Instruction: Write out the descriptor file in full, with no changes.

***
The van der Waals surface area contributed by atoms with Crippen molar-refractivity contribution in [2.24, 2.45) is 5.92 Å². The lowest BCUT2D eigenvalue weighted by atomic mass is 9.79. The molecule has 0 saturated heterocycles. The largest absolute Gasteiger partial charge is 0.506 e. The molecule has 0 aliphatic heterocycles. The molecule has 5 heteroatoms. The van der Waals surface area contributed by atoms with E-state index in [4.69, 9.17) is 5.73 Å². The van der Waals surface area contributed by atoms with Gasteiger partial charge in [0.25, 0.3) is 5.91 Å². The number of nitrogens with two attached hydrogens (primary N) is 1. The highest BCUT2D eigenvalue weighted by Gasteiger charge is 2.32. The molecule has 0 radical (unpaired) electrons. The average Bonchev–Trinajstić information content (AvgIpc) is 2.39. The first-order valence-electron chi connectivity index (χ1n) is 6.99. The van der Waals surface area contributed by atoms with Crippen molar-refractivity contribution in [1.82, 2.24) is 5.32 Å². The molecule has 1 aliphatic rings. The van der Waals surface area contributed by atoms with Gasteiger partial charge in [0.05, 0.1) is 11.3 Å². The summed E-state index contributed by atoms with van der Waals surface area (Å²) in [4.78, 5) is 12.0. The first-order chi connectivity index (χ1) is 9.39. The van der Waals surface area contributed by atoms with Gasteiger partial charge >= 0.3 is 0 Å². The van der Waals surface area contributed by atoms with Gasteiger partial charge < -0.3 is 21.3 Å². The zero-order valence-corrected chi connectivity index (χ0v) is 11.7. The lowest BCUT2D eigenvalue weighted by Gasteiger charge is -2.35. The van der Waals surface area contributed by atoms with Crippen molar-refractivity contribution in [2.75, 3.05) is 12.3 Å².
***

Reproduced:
The van der Waals surface area contributed by atoms with Crippen molar-refractivity contribution in [2.24, 2.45) is 5.92 Å². The lowest BCUT2D eigenvalue weighted by atomic mass is 9.79. The molecule has 0 saturated heterocycles. The largest absolute Gasteiger partial charge is 0.506 e. The molecule has 0 aliphatic heterocycles. The molecule has 5 heteroatoms. The van der Waals surface area contributed by atoms with E-state index in [4.69, 9.17) is 5.73 Å². The van der Waals surface area contributed by atoms with Gasteiger partial charge in [0.25, 0.3) is 5.91 Å². The number of nitrogens with two attached hydrogens (primary N) is 1. The highest BCUT2D eigenvalue weighted by Gasteiger charge is 2.32. The molecule has 0 radical (unpaired) electrons. The average Bonchev–Trinajstić information content (AvgIpc) is 2.39. The first-order valence-electron chi connectivity index (χ1n) is 6.99. The van der Waals surface area contributed by atoms with Crippen molar-refractivity contribution in [1.82, 2.24) is 5.32 Å². The molecule has 1 aliphatic rings. The van der Waals surface area contributed by atoms with Gasteiger partial charge in [0.05, 0.1) is 11.3 Å². The summed E-state index contributed by atoms with van der Waals surface area (Å²) in [4.78, 5) is 12.0. The first-order chi connectivity index (χ1) is 9.39. The van der Waals surface area contributed by atoms with Gasteiger partial charge >= 0.3 is 0 Å². The van der Waals surface area contributed by atoms with Gasteiger partial charge < -0.3 is 21.3 Å². The zero-order valence-corrected chi connectivity index (χ0v) is 11.7. The lowest BCUT2D eigenvalue weighted by Gasteiger charge is -2.35. The van der Waals surface area contributed by atoms with Crippen molar-refractivity contribution in [2.75, 3.05) is 12.3 Å².